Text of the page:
The classroom of the future has arrived!
This week, four groups of NSW students at multiple geographically remote locations attended a real-time, shared school environment relying on High Definition audio, video, collaborative immersive technology of the kind hypothesised in science fiction and popularised in modern movies
such as Avatar.
What this pilot project demonstrated is that broadband technology can support a new school paradigm where a handful of good teachers prepare lessons, students login to a virtual school classroom and the broadband Internet takes care of the rest. Most modern ICT managers value scalability and pay little attention to teachers because unfortunately, teachers simply don’t scale!
Most of today’s education middle management has little or no experience of the ways that new technology helps students work together to collectively construct knowledge, explain their reasoning processes, and get feedback from the teacher and each other.
For those reasons, attempts to integrate technology into the traditional classroom usually leverage legacy technology such as data projectors, video players, and Internet/Intranet-based document archives – all are simply re-birthing established technologies.
Until now, most video conferencing and virtual classrooms have provided nothing more than a very poor shadow of the real-world classroom. This is because available technologies are used in conventional ways by conventional administrators, who attempt to apply ideas derived from their use of legacy technology.
In contrast, broadband virtual schools that provide quality education experiences by engaging students in immersive, collaborative, rich media experiences is the way of the future – and it’s here now!
Last week, more than 60 students from Sydney and Armidale were brought together as part of MacICT’s 3dedrats festival to collaborate on a virtual world design challenge. Year 10 student mentors from Dulwich High School of Visual Arts and Design (Dulwich HSVAD) played a critical role, helping Year 9-11 students from Sylvania, Duval and Armidale High Schools gain confidence and ability with OpenSim virtual world building tools.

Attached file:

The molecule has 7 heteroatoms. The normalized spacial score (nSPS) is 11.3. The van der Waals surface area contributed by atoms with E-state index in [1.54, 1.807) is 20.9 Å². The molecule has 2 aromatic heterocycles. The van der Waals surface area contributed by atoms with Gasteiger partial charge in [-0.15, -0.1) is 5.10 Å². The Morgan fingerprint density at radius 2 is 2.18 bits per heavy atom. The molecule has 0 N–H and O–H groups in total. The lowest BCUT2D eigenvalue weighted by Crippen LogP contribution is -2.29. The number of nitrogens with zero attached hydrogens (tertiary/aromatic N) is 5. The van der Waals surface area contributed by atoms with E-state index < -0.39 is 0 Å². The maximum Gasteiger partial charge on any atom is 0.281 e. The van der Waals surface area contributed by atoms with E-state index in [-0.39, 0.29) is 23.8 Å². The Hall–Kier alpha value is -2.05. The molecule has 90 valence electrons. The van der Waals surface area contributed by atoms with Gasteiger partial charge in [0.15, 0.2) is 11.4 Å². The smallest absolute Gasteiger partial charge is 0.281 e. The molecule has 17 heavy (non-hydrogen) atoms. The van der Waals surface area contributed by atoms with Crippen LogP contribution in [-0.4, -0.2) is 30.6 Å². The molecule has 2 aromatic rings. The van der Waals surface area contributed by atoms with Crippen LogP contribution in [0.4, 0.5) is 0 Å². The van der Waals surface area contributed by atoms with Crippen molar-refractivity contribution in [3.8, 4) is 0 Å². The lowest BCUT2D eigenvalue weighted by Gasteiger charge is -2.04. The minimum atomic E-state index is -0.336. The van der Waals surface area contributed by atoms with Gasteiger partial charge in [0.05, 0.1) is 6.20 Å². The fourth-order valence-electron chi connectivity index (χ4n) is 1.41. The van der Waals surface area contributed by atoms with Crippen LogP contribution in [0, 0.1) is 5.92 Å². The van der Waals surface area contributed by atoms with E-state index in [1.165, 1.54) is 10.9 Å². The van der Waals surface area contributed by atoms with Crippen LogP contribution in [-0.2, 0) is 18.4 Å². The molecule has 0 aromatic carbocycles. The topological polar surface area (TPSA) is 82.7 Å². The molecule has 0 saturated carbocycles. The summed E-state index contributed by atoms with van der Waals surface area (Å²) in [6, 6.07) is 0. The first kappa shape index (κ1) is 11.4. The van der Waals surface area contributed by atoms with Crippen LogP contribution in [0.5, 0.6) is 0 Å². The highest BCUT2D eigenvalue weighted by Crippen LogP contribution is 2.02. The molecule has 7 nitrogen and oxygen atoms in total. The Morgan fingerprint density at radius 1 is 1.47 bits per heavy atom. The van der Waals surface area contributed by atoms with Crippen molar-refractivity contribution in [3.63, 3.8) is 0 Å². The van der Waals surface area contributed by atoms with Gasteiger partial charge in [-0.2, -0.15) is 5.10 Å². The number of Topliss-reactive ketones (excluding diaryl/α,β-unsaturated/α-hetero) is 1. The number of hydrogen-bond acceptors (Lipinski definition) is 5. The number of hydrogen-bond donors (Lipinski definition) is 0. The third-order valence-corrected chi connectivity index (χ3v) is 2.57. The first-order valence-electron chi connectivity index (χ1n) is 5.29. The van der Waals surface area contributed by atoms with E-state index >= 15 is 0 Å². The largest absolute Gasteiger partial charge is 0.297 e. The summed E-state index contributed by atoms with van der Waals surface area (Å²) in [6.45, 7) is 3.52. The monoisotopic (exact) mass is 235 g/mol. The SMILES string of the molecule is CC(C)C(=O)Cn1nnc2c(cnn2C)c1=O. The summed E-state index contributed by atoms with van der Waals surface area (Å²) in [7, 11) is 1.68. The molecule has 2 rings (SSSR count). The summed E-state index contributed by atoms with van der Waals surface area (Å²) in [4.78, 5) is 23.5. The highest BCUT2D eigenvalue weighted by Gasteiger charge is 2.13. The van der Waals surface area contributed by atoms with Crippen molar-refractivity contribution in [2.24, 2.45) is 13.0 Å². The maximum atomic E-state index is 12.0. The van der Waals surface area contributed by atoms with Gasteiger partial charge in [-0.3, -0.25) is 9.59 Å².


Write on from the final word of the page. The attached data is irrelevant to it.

The experience was made possible because of the ongoing project work of Macquarie ICT Innovations Centre (MacICT). Through collaboration with DEHub and the University of New England (UNE), these schools were able to participate in the collaborative design challenge and communicate with each other in both the virtual world and by using Polycom high-definition video conferencing (HD video conferencing) facilities supplied by Electroboard.
By sharing our virtual environment with Geek in Residence, Julian Stadon at Smart House, Armidale, we were able to demonstrate how important the National Broadband Network (NBN) is to the education sector in providing rich media and innovative learning experiences between schools in urban locations like Sydney and remote locations like Armidale, New England. Students had access to a number of experts from all over the country during the day.
Because of the National Broadband Network and Internet Service Providers like AARNET, MacICT was able to provide significantly greater bandwidth to accommodate 68 avatars in our virtual environment very easily – a massive increase on the previous record of 25.
The technical support provided by Macquarie University, UNE, NBN Co. and Electroboard was fantastic. High definition video conferencing greatly enhanced the real-time communication experiences between the locations.
Following a discussion of cyber-citizenship and the STAR code of conduct, students watched streamed video tutorials so they could begin creating their avatars, took a guided tour of the virtual world project WHEN2050 (another 3dedrats initiative), chatted via OpenSim and video conferencing, and practised teleporting, flying and building in the virtual world.
After lunch, students returned to create their collaborative designs. The students watched more streaming video tutorials then began the collaborative challenge in which they designed something meaningful to their local community in groups of 5 students. Even in the limited time, the designs were constructed rapidly and exhibited great creativity.
The student mentors were critical to the success of the groups, helping the new students to learn how to build and understand the creative possibilities of the virtual world. The mentors formed relationships with the groups through the text chat within the virtual world and provided guidance with building tips. Even more successful was mentoring via the video conferencing, which allowed the student mentors to demonstrate how to build specific objects requested by students in Armidale.
Overall, this was a very successful day, providing a glimpse of how learners, mentors and passionate educators can be brought together across NSW to use innovative technologies like virtual worlds and high-speed bandwidth of the NBN to deliver meaningful educational opportunities to all Australians, regardless of where they live, just like in a real classroom!
The classroom of the future has arrived.
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